Recent research shows that large businesses, including banks, are increasingly using social media for customer service.
Although marketing remains at the heart of how brands are using social media, there is also a growing emphasis on customer service. According to Zendesk, 62% of customers have used social media for customer service issues and 58% of companies with over 1 year’s social media experience use it for customer service management (see the extract from our recent infographic, below). This is supported by a report from TNS, the research company, which surveyed more than 1000 consumers between the ages of 16 and 64 and found that 71% of people turn to the internet when they have a problem with a product.
With this, the pressure to get customer service right is increasing. According to American Express, customers will spend 21% more if they receive good customer service via social media and they will soon walk away if you get it wrong. In the past year, 80% of ‘social media savvy’ consumers have walked away from a purchase due to poor customer service.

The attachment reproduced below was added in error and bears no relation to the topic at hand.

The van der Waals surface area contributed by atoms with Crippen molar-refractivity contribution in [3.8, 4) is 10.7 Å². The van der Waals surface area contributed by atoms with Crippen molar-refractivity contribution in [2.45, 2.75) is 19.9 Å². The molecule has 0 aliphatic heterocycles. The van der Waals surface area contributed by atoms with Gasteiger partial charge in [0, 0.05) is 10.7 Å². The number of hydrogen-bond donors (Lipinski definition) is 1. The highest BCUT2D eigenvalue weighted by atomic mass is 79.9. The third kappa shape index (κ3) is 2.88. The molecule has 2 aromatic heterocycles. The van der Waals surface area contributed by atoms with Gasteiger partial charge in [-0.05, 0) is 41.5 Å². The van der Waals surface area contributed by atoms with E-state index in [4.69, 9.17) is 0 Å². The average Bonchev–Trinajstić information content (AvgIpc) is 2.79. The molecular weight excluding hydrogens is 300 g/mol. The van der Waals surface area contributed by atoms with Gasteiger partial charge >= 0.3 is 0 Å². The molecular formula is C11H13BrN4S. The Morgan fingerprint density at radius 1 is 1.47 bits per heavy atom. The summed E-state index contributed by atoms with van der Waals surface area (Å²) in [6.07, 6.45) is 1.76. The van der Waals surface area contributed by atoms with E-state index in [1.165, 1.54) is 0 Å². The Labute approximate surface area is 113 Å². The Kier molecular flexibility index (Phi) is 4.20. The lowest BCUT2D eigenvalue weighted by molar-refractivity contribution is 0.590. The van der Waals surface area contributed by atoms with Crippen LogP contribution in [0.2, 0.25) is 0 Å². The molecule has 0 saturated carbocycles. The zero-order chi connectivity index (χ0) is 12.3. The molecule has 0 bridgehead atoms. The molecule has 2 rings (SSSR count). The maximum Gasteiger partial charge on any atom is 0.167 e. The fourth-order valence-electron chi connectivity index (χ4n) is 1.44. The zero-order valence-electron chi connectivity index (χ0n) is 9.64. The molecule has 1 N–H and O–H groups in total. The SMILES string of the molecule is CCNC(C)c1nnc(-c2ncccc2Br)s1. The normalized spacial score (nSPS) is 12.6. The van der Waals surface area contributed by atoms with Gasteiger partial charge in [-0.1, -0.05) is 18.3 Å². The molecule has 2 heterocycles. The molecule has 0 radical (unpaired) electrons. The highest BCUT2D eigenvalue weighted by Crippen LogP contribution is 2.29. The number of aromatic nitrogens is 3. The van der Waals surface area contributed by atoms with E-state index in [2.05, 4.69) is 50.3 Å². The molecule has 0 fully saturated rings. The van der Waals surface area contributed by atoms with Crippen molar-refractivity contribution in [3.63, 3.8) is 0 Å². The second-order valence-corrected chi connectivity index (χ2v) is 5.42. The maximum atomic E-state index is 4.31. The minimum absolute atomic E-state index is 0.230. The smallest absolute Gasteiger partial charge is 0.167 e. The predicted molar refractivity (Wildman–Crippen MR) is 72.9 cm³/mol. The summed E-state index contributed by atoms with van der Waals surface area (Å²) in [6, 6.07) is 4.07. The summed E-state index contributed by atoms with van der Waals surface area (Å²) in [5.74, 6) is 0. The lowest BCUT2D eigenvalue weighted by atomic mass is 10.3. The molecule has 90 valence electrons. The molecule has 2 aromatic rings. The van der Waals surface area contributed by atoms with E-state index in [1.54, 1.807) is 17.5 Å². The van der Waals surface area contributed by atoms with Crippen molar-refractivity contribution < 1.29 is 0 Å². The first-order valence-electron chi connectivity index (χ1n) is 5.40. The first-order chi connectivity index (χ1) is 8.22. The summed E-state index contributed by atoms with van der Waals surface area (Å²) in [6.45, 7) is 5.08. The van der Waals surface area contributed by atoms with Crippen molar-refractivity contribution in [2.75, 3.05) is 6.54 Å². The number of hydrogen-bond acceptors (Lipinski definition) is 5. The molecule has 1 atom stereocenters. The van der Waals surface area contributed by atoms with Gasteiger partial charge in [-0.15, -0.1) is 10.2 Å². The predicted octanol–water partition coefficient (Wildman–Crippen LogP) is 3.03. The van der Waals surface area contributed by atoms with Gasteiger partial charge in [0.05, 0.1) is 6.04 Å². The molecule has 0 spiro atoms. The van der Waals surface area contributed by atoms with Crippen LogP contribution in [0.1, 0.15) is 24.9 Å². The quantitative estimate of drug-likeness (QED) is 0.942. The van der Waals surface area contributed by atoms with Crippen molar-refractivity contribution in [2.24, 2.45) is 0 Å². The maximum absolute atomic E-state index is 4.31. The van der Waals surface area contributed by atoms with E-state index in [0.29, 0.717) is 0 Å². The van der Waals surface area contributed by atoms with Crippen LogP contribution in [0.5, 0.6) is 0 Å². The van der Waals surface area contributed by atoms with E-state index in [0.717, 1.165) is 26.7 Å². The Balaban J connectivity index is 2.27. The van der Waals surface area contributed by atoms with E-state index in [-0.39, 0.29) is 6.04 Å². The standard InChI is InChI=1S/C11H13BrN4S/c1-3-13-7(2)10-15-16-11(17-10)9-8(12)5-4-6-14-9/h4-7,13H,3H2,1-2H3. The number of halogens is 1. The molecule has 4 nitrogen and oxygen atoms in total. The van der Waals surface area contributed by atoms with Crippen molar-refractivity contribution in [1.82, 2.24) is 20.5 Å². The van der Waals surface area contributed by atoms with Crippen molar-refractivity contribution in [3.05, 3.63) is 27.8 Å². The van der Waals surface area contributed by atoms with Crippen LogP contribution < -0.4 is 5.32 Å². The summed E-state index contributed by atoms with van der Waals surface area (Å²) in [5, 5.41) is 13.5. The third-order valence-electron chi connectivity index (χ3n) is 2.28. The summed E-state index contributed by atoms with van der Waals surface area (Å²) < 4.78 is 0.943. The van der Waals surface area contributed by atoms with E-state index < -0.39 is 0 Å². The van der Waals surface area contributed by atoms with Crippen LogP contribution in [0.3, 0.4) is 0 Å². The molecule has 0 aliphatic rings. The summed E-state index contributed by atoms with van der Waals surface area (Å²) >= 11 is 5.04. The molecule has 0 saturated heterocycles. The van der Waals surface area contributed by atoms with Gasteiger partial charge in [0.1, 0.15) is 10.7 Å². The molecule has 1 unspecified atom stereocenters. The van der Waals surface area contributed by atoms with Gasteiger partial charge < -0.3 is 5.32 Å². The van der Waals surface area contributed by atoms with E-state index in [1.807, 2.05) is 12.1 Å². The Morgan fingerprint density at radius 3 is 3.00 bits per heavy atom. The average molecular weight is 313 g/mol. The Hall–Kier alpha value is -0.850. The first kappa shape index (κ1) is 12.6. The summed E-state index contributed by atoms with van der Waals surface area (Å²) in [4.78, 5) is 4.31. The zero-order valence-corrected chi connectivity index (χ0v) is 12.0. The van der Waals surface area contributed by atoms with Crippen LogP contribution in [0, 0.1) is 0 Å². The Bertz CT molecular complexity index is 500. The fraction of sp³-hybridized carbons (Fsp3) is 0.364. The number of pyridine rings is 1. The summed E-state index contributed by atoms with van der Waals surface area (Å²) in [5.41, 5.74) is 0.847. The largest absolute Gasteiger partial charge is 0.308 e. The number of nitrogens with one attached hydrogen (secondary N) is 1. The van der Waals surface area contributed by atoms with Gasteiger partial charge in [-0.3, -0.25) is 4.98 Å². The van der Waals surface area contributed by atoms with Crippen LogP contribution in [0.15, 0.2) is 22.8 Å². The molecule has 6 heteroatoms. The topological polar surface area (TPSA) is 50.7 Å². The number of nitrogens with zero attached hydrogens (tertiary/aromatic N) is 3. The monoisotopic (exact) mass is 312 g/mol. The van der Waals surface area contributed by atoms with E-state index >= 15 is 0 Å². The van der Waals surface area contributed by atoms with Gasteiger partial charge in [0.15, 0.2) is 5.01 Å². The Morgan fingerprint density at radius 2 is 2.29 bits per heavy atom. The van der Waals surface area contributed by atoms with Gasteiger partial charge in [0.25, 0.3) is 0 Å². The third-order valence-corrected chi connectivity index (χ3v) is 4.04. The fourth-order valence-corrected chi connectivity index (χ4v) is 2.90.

A quick response rate is an important part of this, with 81% of Twitter users saying they expect a same-day response to questions and complaints. This is something looked at in the Social Brands 100, a report by social media monitoring company, Brandwatch, and Headstream, a marketing agency, that seeks to identify the top 100 brands leading the way in social media. They found that media, travel and leisure brands are particularly quick to respond to enquiries.
Another industry focusing on customer service is the financial sector. Between December 2011 and March 2012, Brandwatch studied UK banks and found that customer service plays a dominant role in their Twitter usage (see chart below).
Their research also looked at the responsiveness of each bank by measuring the number of messages directed to them against the number of responses. Of particular interest here is Metro Bank who claim to offer “unparalleled levels of service and convenience to customers 7 days a week”. Despite their claim, they were the least responsive bank surveyed.